Liberia announced Monday that it would soon receive doses of an experimental Ebola drug and give it to two sick doctors, making them the first Africans to receive some of the scarce treatment in a spiraling outbreak.
The U.S. government confirmed that it had put Liberian officials in touch with the maker of ZMapp, and referred additional questions to Mapp Biopharmaceutical Inc. In a statement, the California-based company said that in responding to a request from an unidentified West African country, it had run out of its supply of the treatment.
The news comes as anger is growing over the fact that the only people to receive the experimental treatment so far have been Westerners: two Americans and a Spaniard, all of whom were evacuated to their home countries from Liberia.
Late Monday, the World Health Organization said 1,013 people had died in the Ebola outbreak in West Africa. Authorities have recorded 1,848 suspected, probable or confirmed cases of the disease, the U.N. health agency said. The updated WHO tally includes figures from Aug. 7-9 when 52 more people died and 69 more were infected.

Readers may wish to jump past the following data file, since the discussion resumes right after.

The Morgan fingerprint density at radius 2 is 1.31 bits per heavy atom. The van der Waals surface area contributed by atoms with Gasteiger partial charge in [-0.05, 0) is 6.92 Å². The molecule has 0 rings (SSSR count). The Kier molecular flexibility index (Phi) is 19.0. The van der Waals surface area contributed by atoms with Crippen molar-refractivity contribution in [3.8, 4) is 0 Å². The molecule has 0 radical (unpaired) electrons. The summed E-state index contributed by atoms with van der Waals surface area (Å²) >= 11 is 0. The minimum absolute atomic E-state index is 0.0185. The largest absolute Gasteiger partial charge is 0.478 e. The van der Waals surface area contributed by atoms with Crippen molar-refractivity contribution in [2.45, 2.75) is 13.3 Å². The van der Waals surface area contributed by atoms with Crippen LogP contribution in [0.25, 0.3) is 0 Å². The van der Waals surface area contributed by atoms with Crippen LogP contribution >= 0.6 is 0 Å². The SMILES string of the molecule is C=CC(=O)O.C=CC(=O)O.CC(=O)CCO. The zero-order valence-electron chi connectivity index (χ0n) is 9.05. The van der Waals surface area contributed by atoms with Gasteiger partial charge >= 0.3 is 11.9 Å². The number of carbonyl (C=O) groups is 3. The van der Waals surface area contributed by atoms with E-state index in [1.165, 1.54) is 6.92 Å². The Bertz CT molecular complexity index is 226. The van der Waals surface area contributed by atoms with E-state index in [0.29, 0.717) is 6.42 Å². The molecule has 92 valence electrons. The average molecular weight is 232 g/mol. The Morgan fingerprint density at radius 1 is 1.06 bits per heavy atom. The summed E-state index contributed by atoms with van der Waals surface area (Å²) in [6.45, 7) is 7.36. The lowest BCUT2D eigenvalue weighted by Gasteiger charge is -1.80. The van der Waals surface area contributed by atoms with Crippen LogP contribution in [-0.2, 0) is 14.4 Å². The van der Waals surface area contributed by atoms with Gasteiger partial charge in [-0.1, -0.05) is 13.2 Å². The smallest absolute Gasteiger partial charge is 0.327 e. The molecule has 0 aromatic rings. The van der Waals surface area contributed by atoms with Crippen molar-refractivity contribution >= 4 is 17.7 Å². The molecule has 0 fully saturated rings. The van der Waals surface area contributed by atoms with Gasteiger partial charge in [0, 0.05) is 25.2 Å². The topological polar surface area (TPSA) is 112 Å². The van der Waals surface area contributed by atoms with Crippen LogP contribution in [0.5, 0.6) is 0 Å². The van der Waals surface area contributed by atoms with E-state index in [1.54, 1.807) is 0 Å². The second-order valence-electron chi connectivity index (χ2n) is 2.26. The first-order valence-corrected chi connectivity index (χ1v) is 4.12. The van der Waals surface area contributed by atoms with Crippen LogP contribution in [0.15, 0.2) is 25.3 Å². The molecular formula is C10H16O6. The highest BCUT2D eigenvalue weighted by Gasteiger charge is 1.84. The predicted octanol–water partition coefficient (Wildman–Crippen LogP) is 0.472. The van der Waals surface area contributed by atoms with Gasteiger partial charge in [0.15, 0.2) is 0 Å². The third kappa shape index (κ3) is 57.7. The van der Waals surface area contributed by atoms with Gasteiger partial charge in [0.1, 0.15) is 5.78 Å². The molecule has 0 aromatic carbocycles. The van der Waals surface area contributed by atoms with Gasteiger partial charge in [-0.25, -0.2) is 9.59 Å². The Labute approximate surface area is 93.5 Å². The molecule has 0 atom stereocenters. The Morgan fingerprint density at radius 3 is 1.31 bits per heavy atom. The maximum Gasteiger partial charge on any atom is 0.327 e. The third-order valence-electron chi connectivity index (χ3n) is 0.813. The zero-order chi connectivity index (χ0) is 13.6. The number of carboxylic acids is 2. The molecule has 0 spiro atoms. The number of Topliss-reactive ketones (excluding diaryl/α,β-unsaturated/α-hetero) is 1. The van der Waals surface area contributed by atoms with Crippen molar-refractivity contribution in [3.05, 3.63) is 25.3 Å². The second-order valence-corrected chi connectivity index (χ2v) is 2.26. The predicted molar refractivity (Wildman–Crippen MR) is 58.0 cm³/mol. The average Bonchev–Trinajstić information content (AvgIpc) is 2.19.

There is no Ebola vaccine or treatment available, but there are several in development besides ZMapp. That treatment is so new that it hasn't been tested for safety or effectiveness in humans. And the company has said it would take months to produce even modest quantities.
It was unclear how much of the treatment would be sent to Liberia.
''The U.S. Government assisted in connecting the Government of Liberia with the manufacturer,'' the U.S. Department of Health and Human Services said in a statement. ''Since the drug was shipped for use outside the U.S., appropriate export procedures had to be followed.''
The Liberian statement, posted on the presidency's website, said it was also receiving an experimental treatment from the World Health Organization. It was unclear if this was also referring to ZMapp or another treatment.
In the past few weeks, the experimental drug was given to two American aid workers diagnosed with the disease while working at a hospital that treated Ebola patients. On Monday, officials in Spain disclosed that the treatment was also given to a Spanish missionary priest who fell ill while working in Liberia.
The Americans are said to be improving, but there's no way to know whether the drug helped, or if they are getting better on their own, as others have. Around